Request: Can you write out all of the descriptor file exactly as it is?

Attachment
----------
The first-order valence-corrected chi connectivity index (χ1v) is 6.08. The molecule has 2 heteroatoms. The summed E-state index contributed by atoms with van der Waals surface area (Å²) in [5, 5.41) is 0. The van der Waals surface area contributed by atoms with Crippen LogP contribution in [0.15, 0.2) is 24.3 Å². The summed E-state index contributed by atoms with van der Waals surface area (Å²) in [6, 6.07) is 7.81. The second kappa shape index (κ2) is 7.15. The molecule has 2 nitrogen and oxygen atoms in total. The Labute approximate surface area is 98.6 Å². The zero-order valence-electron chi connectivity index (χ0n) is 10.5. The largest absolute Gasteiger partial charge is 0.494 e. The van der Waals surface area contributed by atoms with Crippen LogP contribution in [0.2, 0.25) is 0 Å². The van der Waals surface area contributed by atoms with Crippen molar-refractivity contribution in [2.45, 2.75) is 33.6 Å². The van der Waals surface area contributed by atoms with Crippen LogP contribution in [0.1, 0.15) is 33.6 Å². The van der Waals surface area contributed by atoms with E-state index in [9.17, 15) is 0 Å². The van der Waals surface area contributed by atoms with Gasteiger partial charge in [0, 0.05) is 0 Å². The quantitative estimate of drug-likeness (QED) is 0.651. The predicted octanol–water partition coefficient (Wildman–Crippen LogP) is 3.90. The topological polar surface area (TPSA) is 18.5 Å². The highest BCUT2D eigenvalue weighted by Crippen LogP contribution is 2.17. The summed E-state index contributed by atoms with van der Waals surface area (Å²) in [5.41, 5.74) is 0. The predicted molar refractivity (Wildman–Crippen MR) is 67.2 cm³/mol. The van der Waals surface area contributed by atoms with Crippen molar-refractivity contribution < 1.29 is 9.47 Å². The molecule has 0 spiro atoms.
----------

The first-order valence-corrected chi connectivity index (χ1v) is 6.08. The molecule has 2 heteroatoms. The summed E-state index contributed by atoms with van der Waals surface area (Å²) in [5, 5.41) is 0. The van der Waals surface area contributed by atoms with Crippen LogP contribution in [0.15, 0.2) is 24.3 Å². The summed E-state index contributed by atoms with van der Waals surface area (Å²) in [6, 6.07) is 7.81. The second kappa shape index (κ2) is 7.15. The molecule has 2 nitrogen and oxygen atoms in total. The Labute approximate surface area is 98.6 Å². The zero-order valence-electron chi connectivity index (χ0n) is 10.5. The largest absolute Gasteiger partial charge is 0.494 e. The van der Waals surface area contributed by atoms with Crippen LogP contribution in [0.2, 0.25) is 0 Å². The van der Waals surface area contributed by atoms with Crippen molar-refractivity contribution in [2.45, 2.75) is 33.6 Å². The van der Waals surface area contributed by atoms with Crippen LogP contribution in [0.1, 0.15) is 33.6 Å². The van der Waals surface area contributed by atoms with E-state index in [9.17, 15) is 0 Å². The van der Waals surface area contributed by atoms with Gasteiger partial charge in [0, 0.05) is 0 Å². The quantitative estimate of drug-likeness (QED) is 0.651. The predicted octanol–water partition coefficient (Wildman–Crippen LogP) is 3.90. The topological polar surface area (TPSA) is 18.5 Å². The highest BCUT2D eigenvalue weighted by Crippen LogP contribution is 2.17. The summed E-state index contributed by atoms with van der Waals surface area (Å²) in [5.41, 5.74) is 0. The predicted molar refractivity (Wildman–Crippen MR) is 67.2 cm³/mol. The van der Waals surface area contributed by atoms with Crippen molar-refractivity contribution < 1.29 is 9.47 Å². The molecule has 0 spiro atoms.